Every day Bloom's day


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Each week, The Daily Iowan will provide an in-depth look at a local business.

Many locals have received a unique and original arrangement of flowers from the Iowa City business Every Bloomin’ Thing.

The flower shop, 2 Rocky Shore Drive, has eight or nine regular workers who create different arrangements of flowers, owner Sanja Hunt said.

She said each designer has an artistic eye that combines color and texture of flowers to create an attractive display.

Though it’s winter, the florists said they are still are dedicated to their work. During the early months of the year, tulips are on sale as part of spring flower specials to decorate home interiors.

“Spring starts at Every Bloomin’ Thing on Jan. 1,” Hunt said. “People get cabin fever … we try to get our customers through the doldrums of January and February by declaring that spring starts early.”

Hunt has owned the shop for 22 years out of the 43 it has been open. Delivery drivers dispatch orders to customers in Iowa City and Coralville, as well as to Hills, Solon, West Branch, North Liberty, and Tiffin.

Florists arrange their displays in an open setting with mint green walls, sunlight shining through the windows — on most days — and flowers surrounding the room.

The flowers used are mostly purchased from a central distribution center in Illinois.

Before Illinois, flowers come from around the country and world, including California, Chile, Colombia, and the Netherlands.

In the summer months, Every Bloomin’ Thing buys flowers from local gardeners, including Ann Franzenburg, the owner of Pheasant Run Farm in Van Horne, Iowa.

During the 2008 flood, 4 feet of water streamed inside and affected the physical building as well as the company’s sales. Hunt and her workers were warned a flood was coming, so they took precautions by transporting goods and equipment to the home of Hunt’s daughter, Maja Hunt.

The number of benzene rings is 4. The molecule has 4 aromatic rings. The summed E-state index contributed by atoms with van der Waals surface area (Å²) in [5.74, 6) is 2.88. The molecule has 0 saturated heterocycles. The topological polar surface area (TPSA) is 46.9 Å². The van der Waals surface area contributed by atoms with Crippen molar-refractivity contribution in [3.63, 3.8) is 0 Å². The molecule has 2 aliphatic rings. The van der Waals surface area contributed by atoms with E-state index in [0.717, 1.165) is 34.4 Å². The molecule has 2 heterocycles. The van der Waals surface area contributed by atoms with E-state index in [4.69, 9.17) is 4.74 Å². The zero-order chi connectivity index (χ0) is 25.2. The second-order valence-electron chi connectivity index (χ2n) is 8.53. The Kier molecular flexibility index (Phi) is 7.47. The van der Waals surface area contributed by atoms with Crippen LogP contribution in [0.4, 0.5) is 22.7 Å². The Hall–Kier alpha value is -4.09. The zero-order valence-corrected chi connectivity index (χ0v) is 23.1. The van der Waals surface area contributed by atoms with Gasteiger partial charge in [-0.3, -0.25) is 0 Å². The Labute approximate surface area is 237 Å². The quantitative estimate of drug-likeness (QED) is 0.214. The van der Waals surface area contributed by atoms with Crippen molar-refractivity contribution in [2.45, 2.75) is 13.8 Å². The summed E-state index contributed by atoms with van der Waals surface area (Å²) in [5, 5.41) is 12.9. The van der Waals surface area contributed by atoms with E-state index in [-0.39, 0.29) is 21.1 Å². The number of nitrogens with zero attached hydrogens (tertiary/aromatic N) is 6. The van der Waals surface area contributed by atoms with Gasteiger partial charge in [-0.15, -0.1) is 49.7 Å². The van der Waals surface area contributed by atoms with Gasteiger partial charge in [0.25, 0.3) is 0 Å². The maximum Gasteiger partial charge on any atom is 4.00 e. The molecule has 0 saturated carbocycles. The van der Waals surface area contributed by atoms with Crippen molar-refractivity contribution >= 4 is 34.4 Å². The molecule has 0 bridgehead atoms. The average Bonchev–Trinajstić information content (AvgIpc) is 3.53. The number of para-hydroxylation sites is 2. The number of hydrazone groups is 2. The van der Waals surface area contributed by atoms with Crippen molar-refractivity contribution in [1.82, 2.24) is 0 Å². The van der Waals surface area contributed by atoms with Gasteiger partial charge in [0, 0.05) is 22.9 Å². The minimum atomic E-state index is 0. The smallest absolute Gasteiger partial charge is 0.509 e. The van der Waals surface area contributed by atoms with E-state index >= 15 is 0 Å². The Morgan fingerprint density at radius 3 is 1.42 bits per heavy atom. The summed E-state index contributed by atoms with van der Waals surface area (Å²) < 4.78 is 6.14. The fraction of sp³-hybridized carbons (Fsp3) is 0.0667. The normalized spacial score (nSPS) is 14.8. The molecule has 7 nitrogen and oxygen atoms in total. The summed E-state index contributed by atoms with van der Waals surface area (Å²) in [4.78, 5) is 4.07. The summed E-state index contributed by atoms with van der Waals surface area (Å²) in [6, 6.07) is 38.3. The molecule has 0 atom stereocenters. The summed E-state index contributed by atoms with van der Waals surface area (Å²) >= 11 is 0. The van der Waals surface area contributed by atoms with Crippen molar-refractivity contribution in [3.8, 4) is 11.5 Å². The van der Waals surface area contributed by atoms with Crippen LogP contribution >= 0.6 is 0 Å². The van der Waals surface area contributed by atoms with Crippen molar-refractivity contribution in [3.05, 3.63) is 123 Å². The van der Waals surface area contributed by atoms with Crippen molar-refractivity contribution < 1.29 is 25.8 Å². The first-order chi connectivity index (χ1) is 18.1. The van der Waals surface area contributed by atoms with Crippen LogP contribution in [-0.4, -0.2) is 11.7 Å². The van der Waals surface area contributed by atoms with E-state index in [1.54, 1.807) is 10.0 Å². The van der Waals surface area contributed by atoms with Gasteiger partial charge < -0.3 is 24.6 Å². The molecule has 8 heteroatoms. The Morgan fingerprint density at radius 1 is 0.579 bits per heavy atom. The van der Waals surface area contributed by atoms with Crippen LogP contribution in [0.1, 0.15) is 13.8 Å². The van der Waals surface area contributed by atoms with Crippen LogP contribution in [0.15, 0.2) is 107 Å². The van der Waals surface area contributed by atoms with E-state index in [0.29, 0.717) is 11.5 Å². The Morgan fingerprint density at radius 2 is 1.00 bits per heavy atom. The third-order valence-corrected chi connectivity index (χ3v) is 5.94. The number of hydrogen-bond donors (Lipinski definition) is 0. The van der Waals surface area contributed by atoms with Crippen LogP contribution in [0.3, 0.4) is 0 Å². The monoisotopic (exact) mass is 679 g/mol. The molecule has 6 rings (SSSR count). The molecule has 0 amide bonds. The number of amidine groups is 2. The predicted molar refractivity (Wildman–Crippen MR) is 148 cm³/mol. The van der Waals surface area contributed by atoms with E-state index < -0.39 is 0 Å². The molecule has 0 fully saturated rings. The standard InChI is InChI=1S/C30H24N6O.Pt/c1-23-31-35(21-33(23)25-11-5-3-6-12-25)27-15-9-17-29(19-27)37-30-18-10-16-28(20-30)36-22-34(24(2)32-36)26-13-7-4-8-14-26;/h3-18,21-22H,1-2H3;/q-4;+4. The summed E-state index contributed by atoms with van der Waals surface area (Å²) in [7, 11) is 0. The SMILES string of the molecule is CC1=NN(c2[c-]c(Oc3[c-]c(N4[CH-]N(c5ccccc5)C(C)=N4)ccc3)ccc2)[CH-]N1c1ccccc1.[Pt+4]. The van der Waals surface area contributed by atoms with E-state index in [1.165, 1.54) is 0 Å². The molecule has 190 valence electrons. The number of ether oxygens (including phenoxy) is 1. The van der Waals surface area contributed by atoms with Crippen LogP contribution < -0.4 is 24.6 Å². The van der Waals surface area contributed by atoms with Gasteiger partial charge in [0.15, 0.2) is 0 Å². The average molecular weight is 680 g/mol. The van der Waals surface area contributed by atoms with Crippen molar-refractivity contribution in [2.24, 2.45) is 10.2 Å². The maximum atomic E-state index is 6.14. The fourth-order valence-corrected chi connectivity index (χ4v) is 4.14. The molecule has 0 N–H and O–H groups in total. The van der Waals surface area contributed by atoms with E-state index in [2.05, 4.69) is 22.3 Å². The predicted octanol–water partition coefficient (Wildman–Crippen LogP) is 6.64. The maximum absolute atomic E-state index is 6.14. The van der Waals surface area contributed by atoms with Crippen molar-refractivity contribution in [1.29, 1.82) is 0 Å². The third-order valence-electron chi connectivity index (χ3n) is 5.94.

“It pretty much wiped everything out,” Sanja Hunt said. “We had to start over. We had to get a new cooler, new floors, and the ceilings collapsed. Even though the water didn’t reach the ceiling, the humidity was so heavy in here. It saturated everything, and it just collapsed.”

The flood began in June 2008, and Every Bloomin’ Thing wasn’t back in regular business until October of that year, when the reconstruction was finished.

Meanwhile, coworkers worked in Maja Hunt’s kitchen, but sometimes they had to spread to other rooms in the house.

“One time my mom needed flowers for a wedding, and she put them in my bathtub — [they were in] big buckets,” Maja Hunt said and laughed. “But then she needed me to change out hot water to help the flowers. And then she tried to put flowers in my bedroom, and I stopped her.

“I said, ‘No flowers in my bedroom. I’m sorry. I got to have my own space,’ ” she said.

That summer was a change of pace, but the florists worked to serve the demands of their customers,
“We did it. We made it,” said Maria Wisely, an employee of eight years who has never missed a day of work. “[Coming back] was nice because there was a lot of room, and it was better to move around.”

Employee Fiona Long, who has worked for Every Bloomin’ Thing since this past fall, is a landscaper for small private gardens around Iowa City during the summer months. Every winter for the last few years, she asked Hunt for a job, she said.

Hunt said they did not need the extra set of hands in past years, but this year, it has worked out for both Long and the business.

Since Long has worked at Every Bloomin’ Thing, she’s completed arrangements during Thanksgiving, Christmas, and Valentine’s Day. She said she has the most fun on those fast-paced days.

“If I wasn’t working here, I would have winter depression or something,” Long said. “It’s bright and cheery and positive. It’s just a great atmosphere to work in.”

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